Within the past year, Granbury Independent School District has experienced several tragic losses from both students and teachers.
More recently, the loss of beloved fourth grade Acton Elementary School teacher Susan Moore affected the community greatly, as she had been an integral part of the district since she joined Granbury ISD in 2021.
As the community has continued to be affected by loss, Granbury resident and Reliant at Home Hospice Executive Director Gina Forrest has created a free event specifically to help those affected by grief.
The event, Camp Bluebird, is for kids ages six to 18, who have experienced a loss from a loved one. The event is scheduled from 9 a.m. to 3 p.m. on Saturday, Sept. 23, at Acton Middle School, 1300 James Road.
“My vision is to go into some of these communities and offer a family grief camp, so it’s a one-day event,” Forrest said. “I just want families and their kids who’ve experienced a loss to come out and have a fun time, but a time where they can meet other people who are grieving. It’s really an idea for all of us to come together as a community.”
The event will include arts and crafts, a bounce house, snow cones, fun games, meals and snacks, and grief sessions to allow the families to cope with other families who have been through similar situations.
Forrest explained that registration for the event will take place from 9 to 9:30 a.m., followed by breakfast.
“That first session, they’ll be with their families, and then we’ll separate them,” she said. “We’ll have the different age groups, and they’ll have their leaders. There’s a separate speaker for the adults, then they’ll have two sessions. The kids will have two sessions, but they’ll rotate through activities.”
One activity that will be impactful, Forrest said, is to have kids write on — and beat up — an old truck.
“What you do is you have the families write on the side of the truck what makes them angry, and what they’re feeling, and then they take mallets and they hit the car and beat it up,” she explained. “I went to camp in Louisiana back in June, and they did it for the first time and it was powerful. They do a weeklong camp, but by the end of the week, (the kids opened up). (You would read what they wrote and at) first it was like, ‘I’m angry, because of something,’ and then by the end of camp it’s, ‘I’m angry because I didn’t get to say goodbye. I’m angry, because I didn’t get to say, ‘I love you.’ I’m angry because I wasn’t there,’ so it’s powerful.”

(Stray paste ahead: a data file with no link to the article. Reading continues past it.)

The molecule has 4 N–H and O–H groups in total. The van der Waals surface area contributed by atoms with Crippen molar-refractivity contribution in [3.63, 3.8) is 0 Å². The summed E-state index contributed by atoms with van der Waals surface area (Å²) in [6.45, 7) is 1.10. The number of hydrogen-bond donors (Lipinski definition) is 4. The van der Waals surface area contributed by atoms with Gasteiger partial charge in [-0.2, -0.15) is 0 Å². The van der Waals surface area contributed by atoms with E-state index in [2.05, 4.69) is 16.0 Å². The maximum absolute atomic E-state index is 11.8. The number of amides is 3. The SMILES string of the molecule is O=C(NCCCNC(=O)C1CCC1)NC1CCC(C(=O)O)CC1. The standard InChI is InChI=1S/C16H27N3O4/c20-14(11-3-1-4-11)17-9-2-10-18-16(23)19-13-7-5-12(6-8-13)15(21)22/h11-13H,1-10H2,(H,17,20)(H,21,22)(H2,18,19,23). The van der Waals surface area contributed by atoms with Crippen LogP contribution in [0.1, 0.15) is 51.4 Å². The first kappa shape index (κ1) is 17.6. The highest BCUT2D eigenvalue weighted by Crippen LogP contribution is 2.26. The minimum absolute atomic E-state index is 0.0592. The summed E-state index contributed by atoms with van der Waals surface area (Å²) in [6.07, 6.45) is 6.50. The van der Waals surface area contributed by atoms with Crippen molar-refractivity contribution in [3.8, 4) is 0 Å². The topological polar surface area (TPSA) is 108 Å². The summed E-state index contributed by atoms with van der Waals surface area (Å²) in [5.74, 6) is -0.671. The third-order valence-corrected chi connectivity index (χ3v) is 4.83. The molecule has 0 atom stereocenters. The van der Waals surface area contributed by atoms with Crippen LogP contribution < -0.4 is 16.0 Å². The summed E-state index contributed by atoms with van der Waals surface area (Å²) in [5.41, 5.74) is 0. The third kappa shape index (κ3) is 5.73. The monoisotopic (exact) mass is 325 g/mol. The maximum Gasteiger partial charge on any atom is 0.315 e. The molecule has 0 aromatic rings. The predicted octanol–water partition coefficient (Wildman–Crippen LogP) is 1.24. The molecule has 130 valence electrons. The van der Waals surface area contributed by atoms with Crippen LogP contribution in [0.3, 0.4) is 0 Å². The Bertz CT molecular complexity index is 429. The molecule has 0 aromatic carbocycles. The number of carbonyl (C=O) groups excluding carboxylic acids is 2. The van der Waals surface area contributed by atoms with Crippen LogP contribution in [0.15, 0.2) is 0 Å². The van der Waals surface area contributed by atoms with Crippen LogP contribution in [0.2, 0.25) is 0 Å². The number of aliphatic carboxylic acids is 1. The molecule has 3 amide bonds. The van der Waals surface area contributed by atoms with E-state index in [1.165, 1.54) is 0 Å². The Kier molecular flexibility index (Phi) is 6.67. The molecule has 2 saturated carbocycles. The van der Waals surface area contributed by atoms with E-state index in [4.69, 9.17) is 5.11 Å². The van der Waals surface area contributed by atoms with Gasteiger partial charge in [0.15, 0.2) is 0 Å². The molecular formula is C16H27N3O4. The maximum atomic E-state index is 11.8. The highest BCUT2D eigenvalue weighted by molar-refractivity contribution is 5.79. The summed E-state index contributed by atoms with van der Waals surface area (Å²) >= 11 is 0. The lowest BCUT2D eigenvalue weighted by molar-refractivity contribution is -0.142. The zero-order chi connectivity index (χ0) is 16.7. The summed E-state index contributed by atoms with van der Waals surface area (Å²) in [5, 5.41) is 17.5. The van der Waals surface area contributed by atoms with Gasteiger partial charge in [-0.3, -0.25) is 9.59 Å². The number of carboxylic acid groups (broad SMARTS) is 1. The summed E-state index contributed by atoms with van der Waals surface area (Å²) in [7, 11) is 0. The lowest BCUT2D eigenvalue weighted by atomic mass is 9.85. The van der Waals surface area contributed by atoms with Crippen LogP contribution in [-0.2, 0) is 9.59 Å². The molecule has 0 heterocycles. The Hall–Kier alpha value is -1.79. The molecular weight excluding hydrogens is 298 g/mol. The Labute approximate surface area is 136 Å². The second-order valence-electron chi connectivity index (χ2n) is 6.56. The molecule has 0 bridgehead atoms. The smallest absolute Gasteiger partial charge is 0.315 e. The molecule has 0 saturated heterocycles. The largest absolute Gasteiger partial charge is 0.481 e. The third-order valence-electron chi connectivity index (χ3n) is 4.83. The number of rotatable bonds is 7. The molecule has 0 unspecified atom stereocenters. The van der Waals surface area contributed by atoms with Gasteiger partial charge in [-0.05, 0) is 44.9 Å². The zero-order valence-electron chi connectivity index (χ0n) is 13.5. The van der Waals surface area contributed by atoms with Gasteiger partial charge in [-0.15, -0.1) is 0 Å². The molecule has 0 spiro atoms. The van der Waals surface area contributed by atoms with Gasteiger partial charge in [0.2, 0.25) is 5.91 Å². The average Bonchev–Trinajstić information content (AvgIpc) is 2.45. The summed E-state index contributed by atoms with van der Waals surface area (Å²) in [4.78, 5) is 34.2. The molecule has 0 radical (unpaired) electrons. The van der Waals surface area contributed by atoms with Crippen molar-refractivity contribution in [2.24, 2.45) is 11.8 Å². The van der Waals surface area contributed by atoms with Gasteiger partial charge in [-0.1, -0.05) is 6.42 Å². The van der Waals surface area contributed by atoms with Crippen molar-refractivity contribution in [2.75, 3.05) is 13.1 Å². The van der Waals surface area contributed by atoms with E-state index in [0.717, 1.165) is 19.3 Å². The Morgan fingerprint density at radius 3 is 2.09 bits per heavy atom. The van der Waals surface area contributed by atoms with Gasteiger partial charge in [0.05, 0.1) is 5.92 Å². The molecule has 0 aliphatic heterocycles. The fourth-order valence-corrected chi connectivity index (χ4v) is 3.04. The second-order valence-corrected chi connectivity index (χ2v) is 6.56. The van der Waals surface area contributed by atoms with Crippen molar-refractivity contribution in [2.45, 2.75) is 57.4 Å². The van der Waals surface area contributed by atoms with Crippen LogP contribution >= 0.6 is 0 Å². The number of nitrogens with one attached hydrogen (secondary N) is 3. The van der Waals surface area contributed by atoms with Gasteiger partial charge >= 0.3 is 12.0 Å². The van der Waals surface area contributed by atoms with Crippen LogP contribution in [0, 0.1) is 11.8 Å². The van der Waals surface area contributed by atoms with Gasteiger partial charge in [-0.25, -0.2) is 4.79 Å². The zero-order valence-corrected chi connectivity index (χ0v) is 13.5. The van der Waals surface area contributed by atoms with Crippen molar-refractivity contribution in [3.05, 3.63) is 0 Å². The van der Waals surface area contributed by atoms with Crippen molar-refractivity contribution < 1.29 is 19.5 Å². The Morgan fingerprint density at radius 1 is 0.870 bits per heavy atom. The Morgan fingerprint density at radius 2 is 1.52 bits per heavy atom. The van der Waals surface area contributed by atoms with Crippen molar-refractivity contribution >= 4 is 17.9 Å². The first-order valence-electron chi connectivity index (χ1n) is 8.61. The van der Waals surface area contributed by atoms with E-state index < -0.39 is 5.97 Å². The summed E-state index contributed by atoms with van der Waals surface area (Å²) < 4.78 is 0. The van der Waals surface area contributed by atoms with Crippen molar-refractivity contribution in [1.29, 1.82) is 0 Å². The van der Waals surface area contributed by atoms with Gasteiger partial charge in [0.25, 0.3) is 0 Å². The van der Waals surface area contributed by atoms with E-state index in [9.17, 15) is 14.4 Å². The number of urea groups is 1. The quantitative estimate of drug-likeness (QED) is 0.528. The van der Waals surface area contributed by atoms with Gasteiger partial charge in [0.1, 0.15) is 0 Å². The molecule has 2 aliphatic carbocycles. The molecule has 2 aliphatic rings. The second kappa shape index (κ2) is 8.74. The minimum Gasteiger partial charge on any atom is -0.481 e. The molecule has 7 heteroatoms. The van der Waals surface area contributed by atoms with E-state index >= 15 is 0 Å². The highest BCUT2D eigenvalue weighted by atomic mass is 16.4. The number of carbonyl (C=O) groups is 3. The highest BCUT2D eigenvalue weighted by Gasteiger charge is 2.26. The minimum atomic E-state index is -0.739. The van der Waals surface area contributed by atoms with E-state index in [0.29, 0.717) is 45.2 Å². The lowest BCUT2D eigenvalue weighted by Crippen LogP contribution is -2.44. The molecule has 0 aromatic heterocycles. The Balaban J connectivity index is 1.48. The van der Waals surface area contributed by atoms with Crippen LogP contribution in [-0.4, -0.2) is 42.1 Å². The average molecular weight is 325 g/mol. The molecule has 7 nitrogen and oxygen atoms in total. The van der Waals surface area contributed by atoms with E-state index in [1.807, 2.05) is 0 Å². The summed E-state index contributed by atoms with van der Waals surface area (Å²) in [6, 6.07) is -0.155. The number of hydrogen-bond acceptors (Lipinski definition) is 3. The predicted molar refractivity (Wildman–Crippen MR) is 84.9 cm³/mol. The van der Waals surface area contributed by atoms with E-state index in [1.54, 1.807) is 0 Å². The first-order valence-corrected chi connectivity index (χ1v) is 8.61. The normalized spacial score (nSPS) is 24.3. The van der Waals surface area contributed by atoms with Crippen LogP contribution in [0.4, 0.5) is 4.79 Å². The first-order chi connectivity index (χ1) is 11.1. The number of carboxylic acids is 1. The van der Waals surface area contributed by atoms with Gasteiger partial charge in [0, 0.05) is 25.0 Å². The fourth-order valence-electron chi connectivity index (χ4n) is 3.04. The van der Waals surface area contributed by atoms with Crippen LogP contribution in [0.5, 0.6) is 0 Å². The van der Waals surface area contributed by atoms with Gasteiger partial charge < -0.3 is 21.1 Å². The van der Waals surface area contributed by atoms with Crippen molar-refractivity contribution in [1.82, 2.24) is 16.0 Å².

A bereavement coordinator for the Reliant at Home Health Dallas/Fort Worth location will also put together take-home activities for the children and their families.
“It’s fun, it’s all intermingled, but it all focuses around grief and how you go through those stages,” Forrest said. “And I think it’s a time to where they’re not alone — especially adults.”
Instead of advertising the camp, Forrest wanted to try a different approach: allowing individuals to identify families who could really benefit from Camp Bluebird.
She called every Granbury ISD counselor and dropped off a basket of goodies, along with the event information.
“I called Kim Spencer at the high school, and she said, ‘Absolutely nobody is doing anything like this,’” Forrest said. “I told them, ‘Hey, y’all are on the frontlines, identify these families and identify these kids that could benefit,’ and I had one counselor in tears, just because it’s such a big need.”
Forrest also put together Hope Kits for the counselors that included journals, fidget toys, pencils, and pens.
“I went to Operation School Supplies because I wanted to see what kind of response I would get,” she explained. “So, I had these comment cards if you wanted to know more and 33 families signed the card, which represented 58 kids. And I thought, ‘Yeah, there’s a need.’ But just that response was encouraging to me because I don’t have any expectations. I don’t know who’s going to sign up. If I get 10 kids, if I get 50 kids, I’m doing what I’m set out to do — to identify people that need help.”
She also explained the significance of the name, Camp Bluebird, as a blue bird represents happiness and excellence — which also coincides with the blue bird symbol of Reliant at Home Hospice.
Although this is the first event of its kind, Forrest said that with Granbury’s overwhelming response, she also hopes to create more Camp Bluebird events in Teague and San Antonio.
“I’ve had local businesses send checks, which has been helpful, and The Grove (Wood Fired Pizza), they’re going to produce the lunch for us.” she said. “It’s our community, we’ve got to be there to help one another.”
She added that she hates to say that there’s such a need for grief support in Granbury — but there is.
“It’s not the best thing to talk about, but it has to be, and they have to have somewhere that they can express themselves where it’s safe,” Forrest added. “Grief is different for everybody. There’s no right or wrong (way to grieve).”
The deadline to RSVP for Camp Bluebird is Monday, Sept. 18.